Two issues getting attention in county

Published 12:07am Tuesday, July 15, 2014

Right now, Adams County has a lot of things going on that impact the future of all of its citizens — the hospital sale, port area improvements and industrial prospects to name a few.

But nothing has made my phone ring more than two other issues — annexation and county building codes.

While every decision has both positive and negative impacts, let me give both sides then clearly state my position, which I think is a consensus across the Adams County Board of Supervisors.

Countywide Building Codes

On April 2, 2014, Gov. Phil Bryant signed into law Mississippi’s first statewide building code law. Ever since 2005 and the destruction of Hurricanes Katrina, Rita and Dennis, many have been calling for statewide building codes for Mississippi.

These codes are designed to set construction guidelines to strengthen homes and other buildings from hurricane and other weather-related damage.

Recent studies have shown Mississippi rated the lowest among the 18 states along the country’s eastern coastline in terms of having any building guidelines in place.

This law is supported by many groups and individuals, such as the office of the state insurance commissioner, fire marshal, most homebuilder associations and many more.

Many citizens have been concerned about building additional structures on their property. Under the current law sheds, hunting camps, barns and other farm building are excluded. One of the first issues I take on this new law is local governments would be required to enforce the newly formed codes, which would include addressing electrical, plumbing, fuel gas and other systems.

As a county, I don’t think we need to establish a new department that would require more personnel, vehicles, fees for permits and other additional expenses on both the county and the landowners.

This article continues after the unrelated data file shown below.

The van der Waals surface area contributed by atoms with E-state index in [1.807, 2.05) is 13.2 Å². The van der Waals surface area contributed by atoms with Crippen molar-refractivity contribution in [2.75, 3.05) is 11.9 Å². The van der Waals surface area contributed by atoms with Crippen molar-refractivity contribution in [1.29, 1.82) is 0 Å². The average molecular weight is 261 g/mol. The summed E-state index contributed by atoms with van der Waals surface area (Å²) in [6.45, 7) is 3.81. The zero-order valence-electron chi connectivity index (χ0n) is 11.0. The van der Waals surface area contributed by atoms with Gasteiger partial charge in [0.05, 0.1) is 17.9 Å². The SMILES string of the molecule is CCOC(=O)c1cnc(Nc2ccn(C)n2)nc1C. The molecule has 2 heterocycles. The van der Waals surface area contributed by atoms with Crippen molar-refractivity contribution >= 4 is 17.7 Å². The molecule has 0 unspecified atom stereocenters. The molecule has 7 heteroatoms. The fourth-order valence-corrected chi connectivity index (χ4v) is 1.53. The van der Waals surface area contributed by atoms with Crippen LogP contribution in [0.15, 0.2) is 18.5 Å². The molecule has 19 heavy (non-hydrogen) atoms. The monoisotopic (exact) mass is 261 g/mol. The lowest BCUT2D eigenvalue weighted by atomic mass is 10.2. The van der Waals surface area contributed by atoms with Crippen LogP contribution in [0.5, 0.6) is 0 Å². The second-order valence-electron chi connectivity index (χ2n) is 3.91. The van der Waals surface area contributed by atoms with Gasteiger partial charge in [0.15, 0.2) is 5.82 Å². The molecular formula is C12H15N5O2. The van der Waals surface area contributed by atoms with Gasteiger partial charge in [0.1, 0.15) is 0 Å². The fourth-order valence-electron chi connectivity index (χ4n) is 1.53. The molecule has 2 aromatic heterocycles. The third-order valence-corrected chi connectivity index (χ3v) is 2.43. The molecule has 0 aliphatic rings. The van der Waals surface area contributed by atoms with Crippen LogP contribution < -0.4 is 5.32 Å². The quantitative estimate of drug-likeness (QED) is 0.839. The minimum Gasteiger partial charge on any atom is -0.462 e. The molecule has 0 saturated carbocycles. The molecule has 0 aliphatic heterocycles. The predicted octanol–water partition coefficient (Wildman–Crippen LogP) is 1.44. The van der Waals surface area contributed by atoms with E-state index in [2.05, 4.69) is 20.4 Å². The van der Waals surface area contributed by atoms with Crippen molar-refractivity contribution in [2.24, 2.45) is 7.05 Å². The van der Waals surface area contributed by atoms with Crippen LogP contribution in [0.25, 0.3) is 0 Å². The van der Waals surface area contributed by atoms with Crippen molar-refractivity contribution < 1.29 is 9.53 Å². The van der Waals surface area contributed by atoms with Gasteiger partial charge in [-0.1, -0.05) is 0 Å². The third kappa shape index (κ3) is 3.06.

However, most importantly, you the citizens have overwhelming expressed your feelings through phone calls, letters, in person and through the public hearing on July 7. I personally oppose this and feel certain other supervisors will stand with me in opting out of this law.

The way I see it is this law gives two guarantees to taxpayers: building a home will become more expensive and building a home will take much longer to build, something no potential homeowner wants to hear.

I would simply say if you build a home, make sure you have hired qualified contractors and review it before you build it. Your most valuable asset on Earth will rely on its safety while they are sleeping every night.


Like countywide building codes, annexation could provide some positives.

Newly annexed county citizens would now have a voice in the city’s decision making by casting their vote in the city’s elected leadership. New services could be provided including increased law enforcement.

Additional revenue would help the city move forward on new projects and future developments could benefit from city infrastructure. However, I’m not sure the area that is being targeted really has a lot to gain.

They already have water, sewer and utility services, they have the services of the Adams County Sheriff’s Office, they are already paying more than $700,000 a year for fire services and they currently pay sales tax on every penny they spend inside the city limits of Natchez, where the overwhelming majority already shop and spend daily. Much more discussion will, and needs to, be done before this issue ever becomes a consideration of county supervisors and citizens outside the city limits.

However at the current time, I oppose any attempts to annex the southern portion of Adams County and know that all five supervisors are united in this decision.


David Carter is an Adams County supervisor.